|Years Coached||Record||Win %||Playoff record||Playoff win %|
Jimmy Johnson was a football coach in the National Football League (NFL) from 1989 to 1999, finishing his career as the head coach of the Miami Dolphins. Over his nine years of coaching his teams compiled a cumulative win/loss record of 80-64-0. During his career he was a head coach for nine seasons, first with the Dallas Cowboys. He led the Cowboys for five seasons, compiling a record of 44-36-0. During his time leading the Cowboys the team won the Super Bowl in 1992 and 1993. His next head coaching stint was with the Miami Dolphins from 1996 to 1999, as he led the team to a 36-28-0 record. During his entire head coaching career, his two teams combined for a record of 80-64-0 across nine seasons including going 9-4-0 in the playoffs. Johnson was enshrined in the Pro Football Hall of Fame in 2020 after his coaching career.
Johnson won the NFL's Coach of the Year award in 1990 after guiding the Cowboys to a 7-9-0 record and a six-win improvement over the previous season. During the 1990 and 1993 seasons as the head coach of the Dallas Cowboys he coached Emmitt Smith to the Most Valuable Player and AP Offensive Rookie of the Year.
Jimmy Johnson Coaching Tree
During his time as head coach, five assistant coaches, (Dave Campo, Butch Davis, David Shula, Dave Wannstedt, and Norv Turner) on his coaching staff were hired as head coaches across the league. His coaching tree has combined for a record of 265-337-1 in the regular season and 6-8 in the playoffs during their thirty-eight seasons as head coach after serving on his coaching staffs.
Table of Contents
- 1 Playing Career
- 2 Coaching Career
- 2.1 Assistant Coaching Positions
- 2.2 Head Coaching Career
University of Arkansas
Johnson played college football at the University of Arkansas between 1962 and 1964. During his career as the Razorbacks’ nose guard, he helped lead the team to the national championship in 1964 when he was named to the All Southwest Conference team. Additionally, he was named to the Razorbacks’ All-Decade team of the 1060s, and was later inducted into Arkansas’ state athletic hall of fame in 1988, followed by the university’s hall of fame in 1999.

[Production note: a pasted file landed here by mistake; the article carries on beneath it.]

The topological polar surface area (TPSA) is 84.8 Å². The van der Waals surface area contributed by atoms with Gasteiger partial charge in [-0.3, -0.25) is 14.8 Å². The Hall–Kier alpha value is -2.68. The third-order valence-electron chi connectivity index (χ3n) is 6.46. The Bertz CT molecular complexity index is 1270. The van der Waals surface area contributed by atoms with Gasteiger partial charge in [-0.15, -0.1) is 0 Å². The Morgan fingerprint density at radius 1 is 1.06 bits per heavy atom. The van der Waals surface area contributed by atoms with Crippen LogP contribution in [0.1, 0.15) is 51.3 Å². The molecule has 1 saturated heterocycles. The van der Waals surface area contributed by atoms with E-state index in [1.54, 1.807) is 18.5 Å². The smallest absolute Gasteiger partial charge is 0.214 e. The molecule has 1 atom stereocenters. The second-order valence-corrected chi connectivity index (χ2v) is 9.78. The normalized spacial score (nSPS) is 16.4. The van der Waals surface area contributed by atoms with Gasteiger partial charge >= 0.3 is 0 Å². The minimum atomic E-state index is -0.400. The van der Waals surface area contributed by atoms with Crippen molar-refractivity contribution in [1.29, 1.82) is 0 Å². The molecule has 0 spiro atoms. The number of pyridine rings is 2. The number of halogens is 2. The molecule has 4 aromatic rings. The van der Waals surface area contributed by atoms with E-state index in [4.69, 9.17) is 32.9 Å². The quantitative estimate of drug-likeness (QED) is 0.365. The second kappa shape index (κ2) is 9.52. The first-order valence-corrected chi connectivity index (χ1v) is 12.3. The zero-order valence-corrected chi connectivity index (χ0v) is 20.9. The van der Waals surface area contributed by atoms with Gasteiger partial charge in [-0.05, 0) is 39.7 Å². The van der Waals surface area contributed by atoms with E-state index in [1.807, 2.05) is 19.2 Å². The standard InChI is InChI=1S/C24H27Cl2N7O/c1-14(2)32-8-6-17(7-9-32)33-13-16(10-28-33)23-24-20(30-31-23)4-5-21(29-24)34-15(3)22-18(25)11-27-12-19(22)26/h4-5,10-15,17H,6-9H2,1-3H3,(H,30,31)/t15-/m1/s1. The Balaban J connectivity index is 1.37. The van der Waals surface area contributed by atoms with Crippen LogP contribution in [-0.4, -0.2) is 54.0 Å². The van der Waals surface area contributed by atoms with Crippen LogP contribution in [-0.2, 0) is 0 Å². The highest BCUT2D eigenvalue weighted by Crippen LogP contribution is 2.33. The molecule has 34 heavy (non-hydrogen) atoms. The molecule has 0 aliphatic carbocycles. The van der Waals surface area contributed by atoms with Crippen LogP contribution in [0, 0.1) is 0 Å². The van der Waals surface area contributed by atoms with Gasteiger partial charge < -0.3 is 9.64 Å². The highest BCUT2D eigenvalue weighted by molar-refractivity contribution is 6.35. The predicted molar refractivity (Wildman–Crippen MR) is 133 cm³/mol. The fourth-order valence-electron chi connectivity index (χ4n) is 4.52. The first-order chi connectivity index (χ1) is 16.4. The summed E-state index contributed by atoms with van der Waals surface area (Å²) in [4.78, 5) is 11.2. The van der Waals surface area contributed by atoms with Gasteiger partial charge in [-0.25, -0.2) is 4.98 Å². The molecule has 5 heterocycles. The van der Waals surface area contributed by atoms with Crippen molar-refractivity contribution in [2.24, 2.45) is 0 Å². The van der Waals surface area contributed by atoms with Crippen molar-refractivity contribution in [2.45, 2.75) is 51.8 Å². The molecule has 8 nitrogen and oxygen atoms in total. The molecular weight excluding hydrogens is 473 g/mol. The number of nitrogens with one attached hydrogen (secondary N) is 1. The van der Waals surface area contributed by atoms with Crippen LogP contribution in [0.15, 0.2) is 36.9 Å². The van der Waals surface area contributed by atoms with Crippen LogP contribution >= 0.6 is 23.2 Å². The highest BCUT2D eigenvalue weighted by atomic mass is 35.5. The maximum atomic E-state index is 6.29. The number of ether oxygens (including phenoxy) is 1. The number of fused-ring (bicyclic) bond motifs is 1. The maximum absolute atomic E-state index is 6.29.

During his time in Arkansas, he played with future Dallas Cowboys owner Jerry Jones.
Assistant Coaching Positions
Louisiana Tech University
Despite his successful college career, Johnson went undrafted in the 1965 NFL draft. Johnson expected to remain in school and pursue a Master’s degree, but that summer he received an offer to work as an emergency coach for Louisiana Tech due to the defensive coordinator suffering a heart attack before the season.
Since Johnson was familiar with the defense, he agreed to coach the defensive line for three months. This set him up for his future Hall of Fame coaching career. In his inaugural season, the team went 4-4.
Picayune High School
After his first season completed, Johnson had expected to coach at Florida State. However, this job fell through at the last minute, leaving Johnson in desperate need for a coaching gig. He settled on coaching the defense at Picayune High School in 1966, coming off consecutive 0-10 seasons. In his only high school position in his career, Picayune continued their losing streak, finishing a third consecutive season 0-10.
Wichita State University
In 1967 Johnson returned to the college ranks as an assistant coach at Wichita State University, under new head coach Boyd Converse. The Shockers went 2-7-1 in Johnson’s only season at the school.
Iowa State University
In 1968, Johnson moved to Iowa State to take the defensive coordinator position under head coach Johnny Majors. Majors coached at Arkansas during Johnson’s playing career and was the coach who recommended the original Louisiana Tech position to him back in 1965.
During his two seasons in Ames, the Cyclones went 3-7 both seasons.
University of Oklahoma
Johnson moved to another Big 8 school in 1970, serving as the defensive line coach for University of Oklahoma under head coach Chuck Fairbanks. He coached for the Sooners for three seasons. His first season represented his first-ever winning season as a coach when the Sooners finished 7-4-1. The team reached even higher in the next two seasons, finishing both 11-2 and ranked #2 nationally.
Return to Arkansas